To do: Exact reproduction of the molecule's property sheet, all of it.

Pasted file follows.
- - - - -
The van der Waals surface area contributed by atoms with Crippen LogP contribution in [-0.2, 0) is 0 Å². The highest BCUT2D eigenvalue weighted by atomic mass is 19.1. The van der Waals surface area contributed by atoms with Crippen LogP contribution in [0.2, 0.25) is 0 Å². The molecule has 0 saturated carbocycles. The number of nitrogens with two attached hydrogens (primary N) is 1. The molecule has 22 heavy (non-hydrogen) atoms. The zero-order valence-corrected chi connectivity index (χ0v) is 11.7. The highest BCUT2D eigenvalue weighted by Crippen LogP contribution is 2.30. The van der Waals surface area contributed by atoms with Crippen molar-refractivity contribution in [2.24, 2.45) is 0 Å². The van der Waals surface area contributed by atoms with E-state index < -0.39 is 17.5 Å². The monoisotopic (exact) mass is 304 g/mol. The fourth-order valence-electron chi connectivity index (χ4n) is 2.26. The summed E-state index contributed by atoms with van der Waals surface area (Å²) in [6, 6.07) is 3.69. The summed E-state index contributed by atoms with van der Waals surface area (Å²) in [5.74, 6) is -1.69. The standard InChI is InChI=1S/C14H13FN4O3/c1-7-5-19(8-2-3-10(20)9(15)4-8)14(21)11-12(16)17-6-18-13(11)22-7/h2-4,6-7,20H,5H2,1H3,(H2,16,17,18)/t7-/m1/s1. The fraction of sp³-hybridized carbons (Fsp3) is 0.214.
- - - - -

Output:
The van der Waals surface area contributed by atoms with Crippen LogP contribution in [-0.2, 0) is 0 Å². The highest BCUT2D eigenvalue weighted by atomic mass is 19.1. The van der Waals surface area contributed by atoms with Crippen LogP contribution in [0.2, 0.25) is 0 Å². The molecule has 0 saturated carbocycles. The number of nitrogens with two attached hydrogens (primary N) is 1. The molecule has 22 heavy (non-hydrogen) atoms. The zero-order valence-corrected chi connectivity index (χ0v) is 11.7. The highest BCUT2D eigenvalue weighted by Crippen LogP contribution is 2.30. The van der Waals surface area contributed by atoms with Crippen molar-refractivity contribution in [2.24, 2.45) is 0 Å². The van der Waals surface area contributed by atoms with E-state index < -0.39 is 17.5 Å². The monoisotopic (exact) mass is 304 g/mol. The fourth-order valence-electron chi connectivity index (χ4n) is 2.26. The summed E-state index contributed by atoms with van der Waals surface area (Å²) in [6, 6.07) is 3.69. The summed E-state index contributed by atoms with van der Waals surface area (Å²) in [5.74, 6) is -1.69. The standard InChI is InChI=1S/C14H13FN4O3/c1-7-5-19(8-2-3-10(20)9(15)4-8)14(21)11-12(16)17-6-18-13(11)22-7/h2-4,6-7,20H,5H2,1H3,(H2,16,17,18)/t7-/m1/s1. The fraction of sp³-hybridized carbons (Fsp3) is 0.214.